2.  Data - the statistics a customer reviews will be provided by a 3rd party company, using manufacturer data. In Europe, we use the WLTP (Worldwide Harmonised Light Vehicle Test Procedure) which is a laboratory testing process for ascertaining fuel consumption, CO2 and performance. But for electric transport, the contention is that lab conditions are not appropriate for the real-world and that the stats may not be wholly accurate. To this effect, e-car lease work with the EV database (https://ev-database.org/uk) and they utilise a more conservative approach on the real-world analysis. For example, using the ID4 shown here, the WLTP dataset would suggest a combined range above 300 miles whereas EVDB would suggest that this would be more around 260 miles;
  3.  Driving Style / Behaviour - the range of an EV is also contingent on how you operate the vehicle. If you take advantage of the performance, through harsh acceleration and top speeds, the efficiency of the car is impacted. This is why EVs will show higher ranges for city and urban driving, because stop/start journeys are where they thrive. However, longer motorway journeys where a vehicle moves in excess of 50/60mph will more dramatically impact the range; and
  4.  Weather - the EV batteries will operate under an ambient temperature. So in colder climates, they will have to utilise energy to maintain battery temp as well as operating the vehicle. This is none moreprofound than on a cold morning where the car will need to defrost, clear the windscreen and even heat the steering wheel and/or seats. If the car is not plugged into the charge point, the energy is drawn from the battery which subsequently impacts range. While the difference in range capabilities in a UK summer and winter are not as profound as some believe, there is nevertheless a difference between them.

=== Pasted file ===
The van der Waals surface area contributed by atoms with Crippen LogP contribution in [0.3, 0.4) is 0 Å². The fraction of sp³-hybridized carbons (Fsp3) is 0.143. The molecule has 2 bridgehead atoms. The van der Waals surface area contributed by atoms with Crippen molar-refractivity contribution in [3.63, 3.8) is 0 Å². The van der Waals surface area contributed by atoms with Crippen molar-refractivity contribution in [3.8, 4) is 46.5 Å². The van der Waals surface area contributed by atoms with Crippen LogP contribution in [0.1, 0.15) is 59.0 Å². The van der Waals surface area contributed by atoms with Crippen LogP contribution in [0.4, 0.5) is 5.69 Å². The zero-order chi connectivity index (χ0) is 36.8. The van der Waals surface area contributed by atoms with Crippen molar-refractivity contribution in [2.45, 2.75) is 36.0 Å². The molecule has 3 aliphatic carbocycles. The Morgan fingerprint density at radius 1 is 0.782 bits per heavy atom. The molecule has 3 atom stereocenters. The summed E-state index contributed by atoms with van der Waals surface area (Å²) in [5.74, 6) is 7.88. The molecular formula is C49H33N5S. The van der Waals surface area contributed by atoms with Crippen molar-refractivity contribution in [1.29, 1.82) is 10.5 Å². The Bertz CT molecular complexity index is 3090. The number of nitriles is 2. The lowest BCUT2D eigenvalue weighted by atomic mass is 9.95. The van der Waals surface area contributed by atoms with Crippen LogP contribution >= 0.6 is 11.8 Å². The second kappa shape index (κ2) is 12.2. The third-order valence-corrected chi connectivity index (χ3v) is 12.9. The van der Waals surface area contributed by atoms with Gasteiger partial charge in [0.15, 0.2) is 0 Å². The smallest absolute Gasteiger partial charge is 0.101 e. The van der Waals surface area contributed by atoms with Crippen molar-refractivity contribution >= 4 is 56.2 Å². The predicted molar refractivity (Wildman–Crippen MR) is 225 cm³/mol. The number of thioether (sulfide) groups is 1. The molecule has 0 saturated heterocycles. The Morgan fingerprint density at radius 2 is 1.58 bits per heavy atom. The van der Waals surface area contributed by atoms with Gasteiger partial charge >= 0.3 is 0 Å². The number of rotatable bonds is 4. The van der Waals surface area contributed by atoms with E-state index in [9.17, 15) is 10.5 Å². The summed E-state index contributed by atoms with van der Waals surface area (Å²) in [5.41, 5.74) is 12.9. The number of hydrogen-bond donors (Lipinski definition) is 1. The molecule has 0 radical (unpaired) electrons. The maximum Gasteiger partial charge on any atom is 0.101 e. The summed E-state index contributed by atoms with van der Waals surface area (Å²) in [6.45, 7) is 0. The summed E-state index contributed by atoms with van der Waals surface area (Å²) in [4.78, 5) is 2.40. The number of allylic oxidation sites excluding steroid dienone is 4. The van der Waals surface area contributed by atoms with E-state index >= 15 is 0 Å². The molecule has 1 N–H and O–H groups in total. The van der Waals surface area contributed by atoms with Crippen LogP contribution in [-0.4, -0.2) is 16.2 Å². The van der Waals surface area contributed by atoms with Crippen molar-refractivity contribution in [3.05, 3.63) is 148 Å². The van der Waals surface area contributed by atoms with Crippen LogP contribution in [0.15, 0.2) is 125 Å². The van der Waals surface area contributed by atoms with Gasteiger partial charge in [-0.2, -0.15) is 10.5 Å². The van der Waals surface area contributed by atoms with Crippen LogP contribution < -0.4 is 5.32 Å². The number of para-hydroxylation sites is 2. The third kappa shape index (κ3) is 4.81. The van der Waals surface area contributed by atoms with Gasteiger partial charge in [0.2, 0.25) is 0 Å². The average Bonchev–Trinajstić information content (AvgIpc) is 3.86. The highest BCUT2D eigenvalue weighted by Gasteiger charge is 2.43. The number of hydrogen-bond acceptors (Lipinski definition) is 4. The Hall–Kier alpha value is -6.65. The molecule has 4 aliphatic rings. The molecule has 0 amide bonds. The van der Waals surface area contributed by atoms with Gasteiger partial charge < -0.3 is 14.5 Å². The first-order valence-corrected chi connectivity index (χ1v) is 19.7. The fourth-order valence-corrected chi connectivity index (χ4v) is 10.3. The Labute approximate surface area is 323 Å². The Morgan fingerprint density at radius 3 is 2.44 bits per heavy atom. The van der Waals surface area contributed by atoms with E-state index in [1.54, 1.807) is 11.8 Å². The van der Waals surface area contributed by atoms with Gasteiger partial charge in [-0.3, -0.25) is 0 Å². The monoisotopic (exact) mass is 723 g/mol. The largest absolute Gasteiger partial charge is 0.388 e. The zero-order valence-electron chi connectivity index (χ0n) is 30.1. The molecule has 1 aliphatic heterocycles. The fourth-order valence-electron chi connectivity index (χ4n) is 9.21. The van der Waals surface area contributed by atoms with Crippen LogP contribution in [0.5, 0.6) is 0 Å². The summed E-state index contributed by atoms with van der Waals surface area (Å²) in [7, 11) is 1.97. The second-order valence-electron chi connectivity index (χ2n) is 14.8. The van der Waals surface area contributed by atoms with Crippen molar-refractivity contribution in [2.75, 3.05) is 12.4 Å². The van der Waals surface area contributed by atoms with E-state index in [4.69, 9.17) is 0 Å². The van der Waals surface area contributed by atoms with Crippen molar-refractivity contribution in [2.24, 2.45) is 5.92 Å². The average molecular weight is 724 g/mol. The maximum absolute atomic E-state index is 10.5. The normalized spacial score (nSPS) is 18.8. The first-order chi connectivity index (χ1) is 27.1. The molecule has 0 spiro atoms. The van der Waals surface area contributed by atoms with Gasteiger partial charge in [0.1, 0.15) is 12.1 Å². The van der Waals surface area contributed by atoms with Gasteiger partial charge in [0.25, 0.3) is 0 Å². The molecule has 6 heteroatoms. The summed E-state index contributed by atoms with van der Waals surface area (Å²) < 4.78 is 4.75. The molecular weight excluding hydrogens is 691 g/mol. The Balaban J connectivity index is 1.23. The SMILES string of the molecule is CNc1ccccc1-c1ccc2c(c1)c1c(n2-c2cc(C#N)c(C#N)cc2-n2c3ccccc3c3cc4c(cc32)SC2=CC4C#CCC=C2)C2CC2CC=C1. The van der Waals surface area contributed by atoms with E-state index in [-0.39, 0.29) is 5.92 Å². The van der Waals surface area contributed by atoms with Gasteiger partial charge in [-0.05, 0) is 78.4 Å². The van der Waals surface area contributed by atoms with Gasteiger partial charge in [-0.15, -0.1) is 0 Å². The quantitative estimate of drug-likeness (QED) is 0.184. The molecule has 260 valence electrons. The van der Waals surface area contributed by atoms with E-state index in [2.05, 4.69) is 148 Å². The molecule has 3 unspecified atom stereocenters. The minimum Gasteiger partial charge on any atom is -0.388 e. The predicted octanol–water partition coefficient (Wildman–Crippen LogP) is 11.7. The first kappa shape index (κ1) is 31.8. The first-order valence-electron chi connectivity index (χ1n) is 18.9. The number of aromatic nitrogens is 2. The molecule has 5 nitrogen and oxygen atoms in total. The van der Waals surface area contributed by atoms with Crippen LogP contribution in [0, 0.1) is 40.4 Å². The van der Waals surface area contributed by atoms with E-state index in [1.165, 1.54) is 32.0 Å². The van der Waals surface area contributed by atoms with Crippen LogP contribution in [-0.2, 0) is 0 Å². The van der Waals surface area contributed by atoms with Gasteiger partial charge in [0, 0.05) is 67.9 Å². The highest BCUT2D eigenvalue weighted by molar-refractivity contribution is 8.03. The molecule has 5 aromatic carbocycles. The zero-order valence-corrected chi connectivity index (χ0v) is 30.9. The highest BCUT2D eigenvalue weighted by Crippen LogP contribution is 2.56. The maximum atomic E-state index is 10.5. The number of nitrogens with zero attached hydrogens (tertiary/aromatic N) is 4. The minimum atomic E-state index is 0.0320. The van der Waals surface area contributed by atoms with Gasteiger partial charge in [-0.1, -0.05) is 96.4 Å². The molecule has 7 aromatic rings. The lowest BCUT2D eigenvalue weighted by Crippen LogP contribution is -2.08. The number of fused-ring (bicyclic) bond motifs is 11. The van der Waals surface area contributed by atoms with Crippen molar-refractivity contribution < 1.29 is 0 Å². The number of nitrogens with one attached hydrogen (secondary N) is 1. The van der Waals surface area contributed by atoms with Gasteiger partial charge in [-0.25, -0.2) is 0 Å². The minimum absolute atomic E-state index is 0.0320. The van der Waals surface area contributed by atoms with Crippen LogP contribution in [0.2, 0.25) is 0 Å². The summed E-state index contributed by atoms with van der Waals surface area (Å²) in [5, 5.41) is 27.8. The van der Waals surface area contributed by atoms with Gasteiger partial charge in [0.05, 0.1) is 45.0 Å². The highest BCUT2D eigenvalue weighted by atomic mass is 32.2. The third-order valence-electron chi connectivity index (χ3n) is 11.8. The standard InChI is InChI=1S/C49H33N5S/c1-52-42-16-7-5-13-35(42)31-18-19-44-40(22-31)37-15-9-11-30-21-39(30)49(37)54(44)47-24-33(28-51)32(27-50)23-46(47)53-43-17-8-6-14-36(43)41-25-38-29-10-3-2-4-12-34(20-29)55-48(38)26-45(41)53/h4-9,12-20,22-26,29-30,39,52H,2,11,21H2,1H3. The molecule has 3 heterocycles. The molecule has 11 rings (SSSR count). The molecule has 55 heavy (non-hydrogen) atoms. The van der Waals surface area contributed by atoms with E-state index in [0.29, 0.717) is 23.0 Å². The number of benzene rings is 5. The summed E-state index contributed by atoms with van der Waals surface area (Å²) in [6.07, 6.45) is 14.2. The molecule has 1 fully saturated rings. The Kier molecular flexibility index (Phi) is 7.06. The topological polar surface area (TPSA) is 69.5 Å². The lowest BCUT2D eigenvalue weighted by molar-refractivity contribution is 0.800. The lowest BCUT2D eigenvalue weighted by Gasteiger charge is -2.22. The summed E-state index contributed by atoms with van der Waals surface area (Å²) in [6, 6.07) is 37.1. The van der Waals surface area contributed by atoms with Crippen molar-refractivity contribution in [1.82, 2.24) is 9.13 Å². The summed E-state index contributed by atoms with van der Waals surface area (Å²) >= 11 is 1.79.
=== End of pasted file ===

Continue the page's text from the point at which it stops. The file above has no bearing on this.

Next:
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To help e-car lease customers our website will provide a real-world range analysis on the vehicle, with a comprehensive layout for temperature and driving conditions. To supplement this, our EVC™  - Electric Vehicle Certificate - provides a combined analysis for warmer and colder temperatures. There is often no issue when a customer considers these facts before committing to a purchase or lease. This is why our experts will encourage you to consider this in detail (as well as the monthly price!).

The EV Range of the VW ID4

The EV Range if the VW ID4

In terms of the car shown, the Volkswagen ID.4 ESTATE 150kW Style Ed Pro Perform 77kWh 5dr Auto 125kW Ch Pure Electric Vehicle, this is based on the following configuration:

  •  Moonstone Grey Solid Paint
  •  Art velours microfleece cloth - Soul black/Platinum grey with Platinum grey/Soul black interior inserts
  •  19" Hamar black diamond turned alloy wheels
  •  Mode 3 / Type 2 Charging Cable (Public Charging & home wallbox charger – Fast charging)

VW ID.4 SUV Electric Car Lease

But how does the ID4 SUV perform?

This RWD option will have a 77 kWh usable battery which will offer 0 – 62 times of 8.5 seconds, 99 mph top speeds and 150 kW (or 201hp). Expect a combined winter range of 215 miles with warmer weather allowing for 290 miles.

On charging, the 11 kW AC max will allow 8 hour and 15 minute  0 – 100% charging times with the 143 kW DC maximum allowing 27 minute 10 – 80% times. A cargo volume of 543L is available with this car. It has a vehicle fuel equivalent of 134mpg. This EV will have no Bidirectional charging. And the car will be able to tow 1000kg (Braked) and 750kg (unbraked).